In September, analysis from Mortgage Solutions showed second charge distribution deals between networks and packagers meant consumers were facing a fee lottery – a borrower could pay between £2,250 and £5,825 for the same loan, depending on the brokers’ network membership.
The discrepancy was caused by the networks’ insistence on barring their brokers from advising on second charges following the implementation of the Mortgage Credit Directive (MCD), for fear they were entering a sector of the market they did not fully understand.
Six months on, the plates have somewhat shifted. While all six of the networks questioned still had their panels in place, interest in allowing brokers to deal with lenders directly has grown.
Personal Touch Financial Services (PTFS) for instance, plans to launch a direct panel of three to four lenders to sit alongside its master broker partners Promise Solutions and Gateway. It is in the process of finalising the terms of business for launch later this month.
Head of propositions Vikki Jefferies said: “We want to continue to work with master brokers because they are still valuable for our members. But this is about giving our appointed representatives additional options to go directly to a lender.”
Taking back control
Indeed, there is evidence, brokers preferred the direct route. TenetLime, which launched its direct lender panel in November, said 75% of the £3m second charge business written since has been via the direct route. “This is firm evidence that brokers prefer having more control over the advice process and customer journey,” said managing director Gemma Harle.
TenetLime still works with master brokers Enterprise and Norton but is in the process of negotiating the fee structure “now that the market has evolved and matured,” said Harle. In September, the network’s pricing structure was among the highest, with fees of up to £5,825 on £120,000 loans, compared with Intrinsic’s £2,000. It fared better on mid-sized loans but was the most expensive (of those that disclosed their fees) on small loans of £5000, where it charged £1,080.
Rival network Intrinsic has its own ideas for a direct panel. “This is something we will look at when we feel the second charge market has settled after regulation,” said mortgage sales director Emma Hollingworth. “We are likely to look at this later in the year,” she added.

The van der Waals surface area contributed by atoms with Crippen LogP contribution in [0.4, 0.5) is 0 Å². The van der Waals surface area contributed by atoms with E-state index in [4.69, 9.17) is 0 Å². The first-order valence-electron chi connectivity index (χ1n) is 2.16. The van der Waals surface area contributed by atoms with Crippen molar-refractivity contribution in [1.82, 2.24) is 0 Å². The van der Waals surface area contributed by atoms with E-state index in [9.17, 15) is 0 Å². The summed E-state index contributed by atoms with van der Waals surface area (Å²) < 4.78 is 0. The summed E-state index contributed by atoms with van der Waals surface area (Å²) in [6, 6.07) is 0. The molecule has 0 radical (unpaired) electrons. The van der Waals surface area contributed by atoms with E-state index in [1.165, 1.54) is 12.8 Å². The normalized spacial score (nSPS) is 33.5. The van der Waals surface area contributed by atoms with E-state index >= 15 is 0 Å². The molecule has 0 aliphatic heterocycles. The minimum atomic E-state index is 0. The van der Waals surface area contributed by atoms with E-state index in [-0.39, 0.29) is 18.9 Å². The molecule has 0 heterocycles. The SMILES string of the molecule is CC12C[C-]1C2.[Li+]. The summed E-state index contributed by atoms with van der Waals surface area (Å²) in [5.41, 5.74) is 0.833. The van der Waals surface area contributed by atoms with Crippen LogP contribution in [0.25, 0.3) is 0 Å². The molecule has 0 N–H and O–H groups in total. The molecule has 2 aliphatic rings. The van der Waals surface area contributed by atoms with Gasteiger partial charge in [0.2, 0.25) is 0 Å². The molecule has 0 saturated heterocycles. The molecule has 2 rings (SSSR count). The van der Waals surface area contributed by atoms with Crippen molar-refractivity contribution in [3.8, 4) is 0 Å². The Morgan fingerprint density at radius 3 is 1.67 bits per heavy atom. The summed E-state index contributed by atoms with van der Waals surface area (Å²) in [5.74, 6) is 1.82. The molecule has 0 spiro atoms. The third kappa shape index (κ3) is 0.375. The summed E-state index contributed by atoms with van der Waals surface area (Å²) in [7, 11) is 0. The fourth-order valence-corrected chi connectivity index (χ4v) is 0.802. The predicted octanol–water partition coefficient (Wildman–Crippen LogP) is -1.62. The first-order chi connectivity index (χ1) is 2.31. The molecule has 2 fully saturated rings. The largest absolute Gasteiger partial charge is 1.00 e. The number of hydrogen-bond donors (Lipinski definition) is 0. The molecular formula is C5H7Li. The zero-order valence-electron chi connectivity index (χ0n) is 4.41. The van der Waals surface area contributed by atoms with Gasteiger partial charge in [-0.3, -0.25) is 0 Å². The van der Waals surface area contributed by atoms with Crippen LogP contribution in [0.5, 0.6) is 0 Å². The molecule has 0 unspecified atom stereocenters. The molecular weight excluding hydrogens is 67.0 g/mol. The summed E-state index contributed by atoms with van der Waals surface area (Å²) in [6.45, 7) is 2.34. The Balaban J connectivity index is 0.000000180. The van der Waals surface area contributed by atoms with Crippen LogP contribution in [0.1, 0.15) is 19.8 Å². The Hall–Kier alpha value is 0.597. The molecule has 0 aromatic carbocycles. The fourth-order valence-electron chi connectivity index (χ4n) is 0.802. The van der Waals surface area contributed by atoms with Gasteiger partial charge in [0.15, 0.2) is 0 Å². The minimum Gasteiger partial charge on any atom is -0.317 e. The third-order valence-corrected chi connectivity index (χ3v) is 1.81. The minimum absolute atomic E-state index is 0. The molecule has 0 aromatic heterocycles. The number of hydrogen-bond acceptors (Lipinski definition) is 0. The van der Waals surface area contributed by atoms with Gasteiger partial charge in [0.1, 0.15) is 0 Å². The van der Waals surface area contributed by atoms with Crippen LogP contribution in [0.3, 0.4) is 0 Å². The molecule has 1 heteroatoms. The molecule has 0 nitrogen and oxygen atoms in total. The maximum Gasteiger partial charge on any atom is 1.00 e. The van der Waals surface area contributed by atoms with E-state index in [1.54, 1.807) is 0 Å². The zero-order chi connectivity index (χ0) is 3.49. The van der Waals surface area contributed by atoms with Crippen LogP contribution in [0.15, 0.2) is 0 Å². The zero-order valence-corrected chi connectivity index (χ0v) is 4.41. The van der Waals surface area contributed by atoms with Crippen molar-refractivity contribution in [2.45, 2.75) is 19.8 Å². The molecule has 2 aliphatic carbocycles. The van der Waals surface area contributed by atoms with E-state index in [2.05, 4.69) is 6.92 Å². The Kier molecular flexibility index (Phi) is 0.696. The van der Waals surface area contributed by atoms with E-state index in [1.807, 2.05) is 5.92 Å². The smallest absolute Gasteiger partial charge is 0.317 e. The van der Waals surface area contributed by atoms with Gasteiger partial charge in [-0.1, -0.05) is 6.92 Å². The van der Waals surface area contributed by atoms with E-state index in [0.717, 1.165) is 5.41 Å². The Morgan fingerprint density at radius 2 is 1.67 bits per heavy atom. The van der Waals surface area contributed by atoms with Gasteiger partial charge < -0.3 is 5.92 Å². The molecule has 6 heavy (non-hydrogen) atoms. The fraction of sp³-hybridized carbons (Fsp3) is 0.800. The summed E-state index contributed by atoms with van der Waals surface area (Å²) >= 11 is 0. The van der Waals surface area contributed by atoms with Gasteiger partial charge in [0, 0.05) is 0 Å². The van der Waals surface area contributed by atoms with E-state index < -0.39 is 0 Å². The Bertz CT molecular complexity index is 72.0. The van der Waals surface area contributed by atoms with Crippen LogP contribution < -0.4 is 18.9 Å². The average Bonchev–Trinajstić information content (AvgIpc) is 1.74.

The network still works with Brightstar, Positive Lending, Fluent Money, and Enterprise Finance, its former partner VLoans having exited the market. Intrinsic’s fees were among the cheapest, with maximum charges of £450 for £5,000 loans and £3,830 for loans of £60,000.
Of the six firms questioned, Mortgage Advice Bureau (MAB) was firmest in its resolution to stick with its former strategy. The firm works with Brightstar – its fees at £995 (£5,000 loans), £4,495 (£60,000), and £5,495 (£120,000) were among the highest of those disclosed in September.
“There has been no change in the situation from our perspective in terms of second charge mortgages,” said CEO Peter Brodnicki. “We’ve seen that many of the fee scales published in the second charge mortgage market aren’t straightforward to either the adviser or consumer. This can sometimes manifest itself in the form of an underbelly of hidden fees and uncapped commissions,” he said, adding he felt comfortable MAB’s clients were being offered a “transparent and good value option”.
Sesame has also stuck with its three leading master brokers: Enterprise Finance, Positive Lending and Promise Solutions. As was the case in September, the firm did not disclose the fees.
Openwork declined to answer any questions about its second charge relationships. In September, the network had a sole-tie relationship with Enterprise which it described as a pre-MCD contract which was being reviewed that month. It would not disclose any of its fees. Specialist Lending Solutions understands that relationship remains unchanged.